This is part two of a three part series on Job Searching. Check out part one Job Searching and part three Preparing for Interviews.
Last week we looked at job searching, where to find jobs advertisements and how to find the ones you’re looking for. Now you have found the job advertisements you like you need to actually apply for the position! The first thing to do is make a note of the deadline for applications, including time. Lots of jobs will require your application to be in by a certain time e.g. 12 midday on the 6th. If the job requires an application by post be sure to send it in good time. Public sector jobs can require multiple copies of the application form, so make sure to follow the instructions given. It’s also a good idea to save a copy of the job description and requirements, it will probably be removed from the website after the application period expires and it will be helpful to prepare for interview. It may seem obvious but it is easy to overlook these few basic elements and it could be the difference in your application being accepted or not.
Writing your CV
This is the part that will likely take up most of your time. You should tailor your CV specifically for every job you apply for, but to make this easy for yourself you can create a “Master CV” that includes everything. Using this modular system you can easily pull in the relevant parts as you need them. You could also try developing different styles of CV. For instance, if you’re applying for a job that requires a focus on teaching you should highlight the teaching & learning aspects of your work experience. The same previous job could also be relevant for a job as a cataloguer but would need to highlight different aspects of your work. It’s all about making your CV work for you.
When you’re working keep a diary of what you do every week or fortnight and use this information for your CV. This diary doesn’t have to be long or detailed, just list the activities or projects you worked on and include any new skills you’ve picked up e.g. learned to use the Library Management System, helped to set up new exhibition, dealt with five reference questions at the desk. It’s amazing how quickly you forget what you’ve been doing and it’s nice to reflect on how much you’ve achieved at work.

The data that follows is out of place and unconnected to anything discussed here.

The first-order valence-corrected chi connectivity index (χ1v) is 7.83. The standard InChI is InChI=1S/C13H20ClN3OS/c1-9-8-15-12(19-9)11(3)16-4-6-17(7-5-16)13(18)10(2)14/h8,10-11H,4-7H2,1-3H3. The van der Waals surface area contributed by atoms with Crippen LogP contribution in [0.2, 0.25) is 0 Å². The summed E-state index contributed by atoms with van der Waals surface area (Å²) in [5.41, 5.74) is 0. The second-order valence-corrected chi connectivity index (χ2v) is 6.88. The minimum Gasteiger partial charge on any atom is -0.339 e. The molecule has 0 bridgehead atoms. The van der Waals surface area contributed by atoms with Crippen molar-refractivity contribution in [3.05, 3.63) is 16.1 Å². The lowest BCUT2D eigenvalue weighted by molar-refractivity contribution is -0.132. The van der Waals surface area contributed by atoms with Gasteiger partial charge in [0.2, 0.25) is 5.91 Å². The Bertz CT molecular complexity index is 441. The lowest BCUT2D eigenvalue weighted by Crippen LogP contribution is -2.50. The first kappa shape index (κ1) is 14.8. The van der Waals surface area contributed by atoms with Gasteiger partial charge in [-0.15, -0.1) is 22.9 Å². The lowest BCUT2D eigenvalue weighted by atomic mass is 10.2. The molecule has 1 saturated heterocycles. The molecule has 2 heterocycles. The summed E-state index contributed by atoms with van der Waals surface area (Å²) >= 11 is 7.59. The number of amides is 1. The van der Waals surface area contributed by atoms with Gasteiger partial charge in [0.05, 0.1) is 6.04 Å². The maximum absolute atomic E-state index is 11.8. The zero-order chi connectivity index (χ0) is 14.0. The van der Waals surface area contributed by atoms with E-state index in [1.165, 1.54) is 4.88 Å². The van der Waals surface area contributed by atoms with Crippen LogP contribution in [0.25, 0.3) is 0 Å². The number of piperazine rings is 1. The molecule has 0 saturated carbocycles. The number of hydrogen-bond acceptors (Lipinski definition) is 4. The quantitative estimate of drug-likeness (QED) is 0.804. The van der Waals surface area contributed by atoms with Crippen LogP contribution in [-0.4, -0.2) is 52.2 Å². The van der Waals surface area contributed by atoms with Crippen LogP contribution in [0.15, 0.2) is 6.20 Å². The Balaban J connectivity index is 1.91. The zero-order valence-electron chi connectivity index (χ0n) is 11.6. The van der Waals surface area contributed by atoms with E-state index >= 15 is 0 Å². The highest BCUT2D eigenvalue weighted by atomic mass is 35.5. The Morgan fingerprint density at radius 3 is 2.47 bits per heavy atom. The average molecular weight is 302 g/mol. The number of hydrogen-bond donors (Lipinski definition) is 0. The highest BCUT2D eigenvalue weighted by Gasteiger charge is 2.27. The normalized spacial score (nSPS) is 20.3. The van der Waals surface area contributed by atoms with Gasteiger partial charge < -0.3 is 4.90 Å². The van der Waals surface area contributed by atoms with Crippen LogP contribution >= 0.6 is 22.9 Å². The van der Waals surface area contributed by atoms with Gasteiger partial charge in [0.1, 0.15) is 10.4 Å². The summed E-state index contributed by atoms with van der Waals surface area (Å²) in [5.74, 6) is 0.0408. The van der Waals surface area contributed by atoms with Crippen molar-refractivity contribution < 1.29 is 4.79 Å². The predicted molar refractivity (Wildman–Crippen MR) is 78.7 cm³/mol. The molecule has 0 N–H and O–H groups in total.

Writing Cover Letters
Your cover letter is where you can go into a bit more detail than is necessary for your CV. It may seem a little uncomfortable to “sell yourself” but try to find a way you are comfortable talking about yourself and your accomplishments. Be authentic to yourself, if you see a job advertised that is your dream job and you’re super excited? Tell them! Find and use your natural voice. Don’t be overly casual, this isn’t Facebook, but you don’t have to be an anonymous drone bee reporting for duty. Practice writing to find your style.
Talk about specific examples of your achievements and always align them with the job requirements from the listing. Use the STAR method (Situation Task Action Result) to structure your writing, we will look at this in more detail in next week’s post.
Most importantly, remember to show why you’re interested in this job and in this organisation. Do your research on them, read their “About Us” section on their website, familiarise yourself with their governance structure, look at what projects they are involved in and research them on LinkedIn. However, don’t waffle on and praise them just for the sake of it, only highlight projects that you are genuinely interested in. Insincerity is easy to spot.
Lots of people get hung up on the nitty gritty parts of job applications, like where should the cover letter go? In the body of the email or as an attachment? The answer is simple, follow the instructions given, if there aren’t any then it doesn’t make a difference. However, if you send it as an attachment don’t also write it in the body of the email – don’t make the hiring manager read it twice! Just include a short note in the email specifying the job you’re applying for and attach your CV and cover letter as one document.
There a lots of great services you can (and should!) avail of to get advice on your job applications and interview skills, which we will look at next week. Your college or university will have a Careers Centre, these are available even after you have graduated. Have a look at UCD here or DBS here. GradIreland is a great resource with guides and videos to help you. Get advice from peers, colleagues, mentors and lecturers. If your lecturer has offered to help you with job applications they really mean it! Don’t be afraid, send them an email with a link to the job and ask for some advice. You can also ask us here at SLIP for help, we may not be experts but we’ll do what we can and point you in the direction of people more knowledgeable and experienced.
So, when you have created your CV and written your cover letter pause for a moment before hitting send on that application and make sure you’ve checked off these three things.
A final word of advice, if you’re still using the email address you set up when you were twelve it may be time to update. Nobody wants to hire firstname.lastname@example.org. Use your name, don’t use the current year as it will go out of date, well every year!
Check back next week when we’ll be discussing job interviews.